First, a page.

The Importance of Having a Will - Wright Vigar
 In Advice, Blog

The importance of having a will

Setting up a will is one of the most important things you can do during your lifetime. It legally protects your children, assets and property, and will also determine how your estate is handled after your death. Although each person is individual and therefore has different needs, there are several factors which underline the importance of having a will.

Distribution of your estate  

A will is a legal instruction as to how you wish your estate to be distributed.  Unfortunately, if you die without a will, your estate will be distributed under intestacy law and this may not be in accordance with your wishes.  Having a will also help reduce the potential for conflict amongst potential beneficiaries.

Care of your children

If you die with children under the age of 18, having a will means you can specify who should take care of them. If a will is not present, the court will decide who will become the appointed legal guardian. Having a will which states your wishes will give you peace of mind that your chosen guardian will be caring for your child.

Control  over your estate

Writing a will means that you can appoint someone or more than one person to be your executor(s). Executors ensure that your affairs are in order and oversee the processes of obtaining probate and distributing the assets. It is important to choose people who are organised, honest and who you trust. They do not always have to be family members but need to be someone who you trust to deal with your will and ensure your wishes are carried out as accurately as possible

Facilitation of the probate process

All estates must go through “probate”  which is the entire process of administering a deceased person’s estate. Regardless of whether there is a will or not, this process will still take place. However, having a will can significantly speed up the process as it informs the court or legal representatives how the deceased wanted the assets to be distributed.  If there is no will, the intestacy rules will apply and the court will decide how money, assets, possessions and property will be distributed under law.  It can be time-consuming to identify the beneficiaries under these rules and there is more potential for estates to be contested.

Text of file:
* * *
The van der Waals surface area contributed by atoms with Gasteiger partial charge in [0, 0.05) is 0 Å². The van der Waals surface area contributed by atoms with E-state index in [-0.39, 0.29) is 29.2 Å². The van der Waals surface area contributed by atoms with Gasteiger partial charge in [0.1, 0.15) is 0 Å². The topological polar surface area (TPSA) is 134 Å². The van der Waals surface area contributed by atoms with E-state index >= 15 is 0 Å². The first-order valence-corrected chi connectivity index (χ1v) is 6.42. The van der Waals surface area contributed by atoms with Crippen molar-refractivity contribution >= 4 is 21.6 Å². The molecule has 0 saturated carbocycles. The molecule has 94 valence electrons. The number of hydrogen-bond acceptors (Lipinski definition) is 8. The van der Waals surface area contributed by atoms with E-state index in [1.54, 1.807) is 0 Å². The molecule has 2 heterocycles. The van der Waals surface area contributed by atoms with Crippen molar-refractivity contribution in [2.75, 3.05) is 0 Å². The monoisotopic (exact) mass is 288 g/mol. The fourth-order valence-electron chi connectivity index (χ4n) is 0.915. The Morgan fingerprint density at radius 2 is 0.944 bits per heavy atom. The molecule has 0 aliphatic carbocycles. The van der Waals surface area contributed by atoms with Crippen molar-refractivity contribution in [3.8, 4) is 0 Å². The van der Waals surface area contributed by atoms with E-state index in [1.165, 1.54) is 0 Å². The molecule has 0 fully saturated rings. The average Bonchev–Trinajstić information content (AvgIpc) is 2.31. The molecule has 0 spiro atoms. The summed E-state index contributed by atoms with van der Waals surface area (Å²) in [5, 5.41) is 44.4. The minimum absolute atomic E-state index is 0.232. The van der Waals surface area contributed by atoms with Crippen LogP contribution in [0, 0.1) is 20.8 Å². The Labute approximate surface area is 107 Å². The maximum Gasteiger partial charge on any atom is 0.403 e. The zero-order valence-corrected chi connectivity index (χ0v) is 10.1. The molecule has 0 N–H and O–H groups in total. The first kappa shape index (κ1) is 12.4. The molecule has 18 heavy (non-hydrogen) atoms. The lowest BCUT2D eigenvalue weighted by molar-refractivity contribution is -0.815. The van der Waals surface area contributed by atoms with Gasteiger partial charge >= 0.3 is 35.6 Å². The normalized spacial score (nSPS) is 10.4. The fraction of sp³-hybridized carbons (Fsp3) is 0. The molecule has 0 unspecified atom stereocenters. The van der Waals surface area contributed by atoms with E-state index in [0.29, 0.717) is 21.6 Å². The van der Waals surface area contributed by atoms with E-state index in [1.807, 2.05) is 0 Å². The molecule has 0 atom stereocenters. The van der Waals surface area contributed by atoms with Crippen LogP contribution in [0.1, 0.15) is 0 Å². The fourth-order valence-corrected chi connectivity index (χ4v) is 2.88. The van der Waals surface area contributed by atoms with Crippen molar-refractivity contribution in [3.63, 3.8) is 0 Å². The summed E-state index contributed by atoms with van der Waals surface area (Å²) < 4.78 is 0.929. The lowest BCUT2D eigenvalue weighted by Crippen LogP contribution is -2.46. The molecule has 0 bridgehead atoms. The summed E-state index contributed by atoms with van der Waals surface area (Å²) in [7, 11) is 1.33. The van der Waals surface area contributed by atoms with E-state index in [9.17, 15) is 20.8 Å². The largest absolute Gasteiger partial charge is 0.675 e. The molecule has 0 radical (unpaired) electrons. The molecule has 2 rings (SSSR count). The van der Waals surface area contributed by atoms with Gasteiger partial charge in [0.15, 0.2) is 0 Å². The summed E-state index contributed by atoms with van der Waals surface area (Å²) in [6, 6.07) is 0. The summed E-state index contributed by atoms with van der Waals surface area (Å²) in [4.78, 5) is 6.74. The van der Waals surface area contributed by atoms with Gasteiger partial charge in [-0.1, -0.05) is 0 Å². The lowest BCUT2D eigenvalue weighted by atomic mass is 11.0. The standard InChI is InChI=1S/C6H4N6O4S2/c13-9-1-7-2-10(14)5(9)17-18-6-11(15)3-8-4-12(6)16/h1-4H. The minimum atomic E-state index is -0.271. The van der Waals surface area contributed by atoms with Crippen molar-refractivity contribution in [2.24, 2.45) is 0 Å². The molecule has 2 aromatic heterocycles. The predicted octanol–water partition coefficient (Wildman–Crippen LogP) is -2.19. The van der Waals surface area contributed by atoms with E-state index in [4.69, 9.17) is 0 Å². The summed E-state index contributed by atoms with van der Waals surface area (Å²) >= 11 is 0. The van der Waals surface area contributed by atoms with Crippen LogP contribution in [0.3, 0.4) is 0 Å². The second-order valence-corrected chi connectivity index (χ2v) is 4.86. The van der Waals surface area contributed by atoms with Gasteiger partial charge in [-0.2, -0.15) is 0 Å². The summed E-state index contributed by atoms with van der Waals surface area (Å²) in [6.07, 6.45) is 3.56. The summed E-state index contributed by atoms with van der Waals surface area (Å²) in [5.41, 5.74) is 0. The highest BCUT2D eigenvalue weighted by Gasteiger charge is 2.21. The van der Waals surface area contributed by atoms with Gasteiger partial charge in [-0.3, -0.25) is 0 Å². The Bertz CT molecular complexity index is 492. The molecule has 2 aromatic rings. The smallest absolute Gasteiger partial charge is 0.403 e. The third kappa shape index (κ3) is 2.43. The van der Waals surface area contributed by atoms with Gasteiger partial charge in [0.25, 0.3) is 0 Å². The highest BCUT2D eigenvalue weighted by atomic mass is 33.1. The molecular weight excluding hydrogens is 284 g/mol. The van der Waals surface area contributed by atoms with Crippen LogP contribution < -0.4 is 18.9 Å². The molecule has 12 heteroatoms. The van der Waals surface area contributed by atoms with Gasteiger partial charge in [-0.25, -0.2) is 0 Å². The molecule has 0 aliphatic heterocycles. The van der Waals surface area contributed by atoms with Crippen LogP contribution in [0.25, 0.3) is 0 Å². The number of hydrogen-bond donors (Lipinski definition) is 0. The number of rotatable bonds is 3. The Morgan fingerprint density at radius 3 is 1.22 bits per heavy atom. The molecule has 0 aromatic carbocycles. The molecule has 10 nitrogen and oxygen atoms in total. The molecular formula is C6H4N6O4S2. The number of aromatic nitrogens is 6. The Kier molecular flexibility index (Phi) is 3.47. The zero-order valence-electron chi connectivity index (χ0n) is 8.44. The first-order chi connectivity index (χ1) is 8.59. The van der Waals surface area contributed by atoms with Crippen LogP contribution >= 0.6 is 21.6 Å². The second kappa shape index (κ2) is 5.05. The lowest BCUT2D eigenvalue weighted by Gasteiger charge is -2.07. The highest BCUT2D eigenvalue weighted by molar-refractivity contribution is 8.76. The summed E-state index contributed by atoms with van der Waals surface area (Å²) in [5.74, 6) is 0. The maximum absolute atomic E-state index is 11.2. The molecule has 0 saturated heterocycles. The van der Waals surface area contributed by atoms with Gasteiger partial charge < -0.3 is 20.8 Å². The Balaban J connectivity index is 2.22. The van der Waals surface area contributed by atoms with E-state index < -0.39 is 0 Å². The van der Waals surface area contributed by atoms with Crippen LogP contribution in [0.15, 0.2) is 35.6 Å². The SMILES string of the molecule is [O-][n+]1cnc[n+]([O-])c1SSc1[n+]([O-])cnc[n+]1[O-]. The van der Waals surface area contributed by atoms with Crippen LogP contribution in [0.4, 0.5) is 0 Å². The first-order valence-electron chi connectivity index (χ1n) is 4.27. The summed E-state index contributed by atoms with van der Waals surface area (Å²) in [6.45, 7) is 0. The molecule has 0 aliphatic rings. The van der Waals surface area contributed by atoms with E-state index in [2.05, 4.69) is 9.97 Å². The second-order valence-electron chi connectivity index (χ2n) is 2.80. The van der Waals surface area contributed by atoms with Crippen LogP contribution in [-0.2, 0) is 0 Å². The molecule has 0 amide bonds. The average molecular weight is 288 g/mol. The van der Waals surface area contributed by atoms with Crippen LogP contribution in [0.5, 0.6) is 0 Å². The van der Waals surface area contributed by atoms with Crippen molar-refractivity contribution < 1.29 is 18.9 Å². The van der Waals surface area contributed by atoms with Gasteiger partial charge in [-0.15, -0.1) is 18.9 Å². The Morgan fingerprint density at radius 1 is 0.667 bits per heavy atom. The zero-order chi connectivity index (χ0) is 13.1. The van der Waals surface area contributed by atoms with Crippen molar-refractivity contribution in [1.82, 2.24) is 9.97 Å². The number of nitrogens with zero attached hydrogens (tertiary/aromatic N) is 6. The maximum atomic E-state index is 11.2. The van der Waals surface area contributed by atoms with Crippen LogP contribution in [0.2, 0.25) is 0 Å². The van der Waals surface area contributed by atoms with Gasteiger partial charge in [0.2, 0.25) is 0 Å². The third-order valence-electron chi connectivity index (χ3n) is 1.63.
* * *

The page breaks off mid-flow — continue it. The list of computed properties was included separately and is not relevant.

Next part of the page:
Protection of your partner

If you are unmarried, having a will is essential. Unmarried partners are not legally entitled to anything from your estate even if you have been with them for years.

If your family home is in your sole name and you are not married, your partner will not automatically inherit the property. This means that without a will, they may lose the house.

Potential to reduce taxes

Having a will can assist with the reduction of taxes. For example, the amount of Inheritance tax charged is dependent on the value of your assets and how they are distributed.  Anything left to a spouse is automatically exempt from inheritance tax. In addition to this, there are reliefs relating to residential property which only apply if the property is left to lineal descendants. With any legacies, it is important to specify if they are to be left free of tax or not and advice should be sought in this regard.

Protection of your digital assets

Assets not only include your money or physical assets- digital assets such as photographs or websites also need to be considered. Emails, social media accounts etc will all form part of a person’s estate and therefore should be considered in a will. You can set out your wishes with regard to this information.

Supporting charity

Legacies to charity on death are exempt from inheritance tax and legacies also provide vital funds for the charity to continue their work. If you leave more than 10% of your estate to charity, the rate of inheritance tax applied to the estate is reduced to 36%.   In this way, it is possible to benefit a charity in your will without prejudicing the other beneficiaries.  Although it is never pleasant to think about, as you can see, there is a myriad of reasons that highlight the importance of having a will. Not only does it provide you with the legal means to determine what will happen to your own estate, but it can also help the process be less time confusing and stressful for your loved ones.  The Wright Vigar team are here to help, especially during these unprecedented times. Call us on 0845 880 5678 or email us on

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